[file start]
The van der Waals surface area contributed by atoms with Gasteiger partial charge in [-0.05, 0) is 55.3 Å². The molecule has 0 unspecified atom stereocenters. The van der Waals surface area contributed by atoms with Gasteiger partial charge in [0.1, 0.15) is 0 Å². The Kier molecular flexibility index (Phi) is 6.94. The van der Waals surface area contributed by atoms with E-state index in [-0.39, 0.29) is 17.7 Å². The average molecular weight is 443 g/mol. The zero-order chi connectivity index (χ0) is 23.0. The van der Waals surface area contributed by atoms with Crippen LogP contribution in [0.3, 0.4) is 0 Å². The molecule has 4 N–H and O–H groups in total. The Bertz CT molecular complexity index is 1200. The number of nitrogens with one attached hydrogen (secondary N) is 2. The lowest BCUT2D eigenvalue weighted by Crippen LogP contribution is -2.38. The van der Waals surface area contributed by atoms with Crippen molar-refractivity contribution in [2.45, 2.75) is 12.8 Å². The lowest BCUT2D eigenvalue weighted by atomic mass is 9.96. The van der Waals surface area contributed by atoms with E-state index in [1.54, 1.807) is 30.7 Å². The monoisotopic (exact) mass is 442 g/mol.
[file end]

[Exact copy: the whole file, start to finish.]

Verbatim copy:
The van der Waals surface area contributed by atoms with Gasteiger partial charge in [-0.05, 0) is 55.3 Å². The molecule has 0 unspecified atom stereocenters. The van der Waals surface area contributed by atoms with Gasteiger partial charge in [0.1, 0.15) is 0 Å². The Kier molecular flexibility index (Phi) is 6.94. The van der Waals surface area contributed by atoms with E-state index in [-0.39, 0.29) is 17.7 Å². The average molecular weight is 443 g/mol. The zero-order chi connectivity index (χ0) is 23.0. The van der Waals surface area contributed by atoms with Crippen LogP contribution in [0.3, 0.4) is 0 Å². The molecule has 4 N–H and O–H groups in total. The Bertz CT molecular complexity index is 1200. The number of nitrogens with one attached hydrogen (secondary N) is 2. The lowest BCUT2D eigenvalue weighted by Crippen LogP contribution is -2.38. The van der Waals surface area contributed by atoms with Crippen molar-refractivity contribution in [2.45, 2.75) is 12.8 Å². The lowest BCUT2D eigenvalue weighted by atomic mass is 9.96. The van der Waals surface area contributed by atoms with E-state index in [1.54, 1.807) is 30.7 Å². The monoisotopic (exact) mass is 442 g/mol.